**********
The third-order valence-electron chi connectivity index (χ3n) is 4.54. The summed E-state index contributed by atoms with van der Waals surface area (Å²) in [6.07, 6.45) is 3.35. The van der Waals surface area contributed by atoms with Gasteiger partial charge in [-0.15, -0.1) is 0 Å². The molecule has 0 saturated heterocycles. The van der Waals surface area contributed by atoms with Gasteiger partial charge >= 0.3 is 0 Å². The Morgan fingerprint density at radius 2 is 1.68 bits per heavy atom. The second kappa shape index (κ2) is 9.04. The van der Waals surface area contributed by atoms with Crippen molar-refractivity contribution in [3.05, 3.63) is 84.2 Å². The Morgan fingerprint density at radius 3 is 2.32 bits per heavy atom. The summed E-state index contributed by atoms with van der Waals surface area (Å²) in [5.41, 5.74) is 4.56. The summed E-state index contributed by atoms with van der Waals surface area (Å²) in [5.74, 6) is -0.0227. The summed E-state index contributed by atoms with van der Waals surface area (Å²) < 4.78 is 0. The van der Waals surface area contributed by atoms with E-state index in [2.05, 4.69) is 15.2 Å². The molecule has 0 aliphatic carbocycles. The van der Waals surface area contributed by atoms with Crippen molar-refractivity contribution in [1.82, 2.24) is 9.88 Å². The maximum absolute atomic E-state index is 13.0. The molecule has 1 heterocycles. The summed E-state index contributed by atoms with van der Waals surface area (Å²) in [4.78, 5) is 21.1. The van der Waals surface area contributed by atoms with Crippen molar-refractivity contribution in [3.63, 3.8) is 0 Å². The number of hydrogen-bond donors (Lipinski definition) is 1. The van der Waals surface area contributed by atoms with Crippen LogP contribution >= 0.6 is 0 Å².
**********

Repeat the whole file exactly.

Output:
The third-order valence-electron chi connectivity index (χ3n) is 4.54. The summed E-state index contributed by atoms with van der Waals surface area (Å²) in [6.07, 6.45) is 3.35. The van der Waals surface area contributed by atoms with Gasteiger partial charge in [-0.15, -0.1) is 0 Å². The molecule has 0 saturated heterocycles. The van der Waals surface area contributed by atoms with Gasteiger partial charge >= 0.3 is 0 Å². The Morgan fingerprint density at radius 2 is 1.68 bits per heavy atom. The second kappa shape index (κ2) is 9.04. The van der Waals surface area contributed by atoms with Crippen molar-refractivity contribution in [3.05, 3.63) is 84.2 Å². The Morgan fingerprint density at radius 3 is 2.32 bits per heavy atom. The summed E-state index contributed by atoms with van der Waals surface area (Å²) in [5.41, 5.74) is 4.56. The summed E-state index contributed by atoms with van der Waals surface area (Å²) in [5.74, 6) is -0.0227. The summed E-state index contributed by atoms with van der Waals surface area (Å²) < 4.78 is 0. The van der Waals surface area contributed by atoms with E-state index in [2.05, 4.69) is 15.2 Å². The molecule has 0 aliphatic carbocycles. The van der Waals surface area contributed by atoms with Crippen molar-refractivity contribution in [1.82, 2.24) is 9.88 Å². The maximum absolute atomic E-state index is 13.0. The molecule has 1 heterocycles. The summed E-state index contributed by atoms with van der Waals surface area (Å²) in [4.78, 5) is 21.1. The van der Waals surface area contributed by atoms with Crippen molar-refractivity contribution in [3.63, 3.8) is 0 Å². The number of hydrogen-bond donors (Lipinski definition) is 1. The van der Waals surface area contributed by atoms with Crippen LogP contribution >= 0.6 is 0 Å².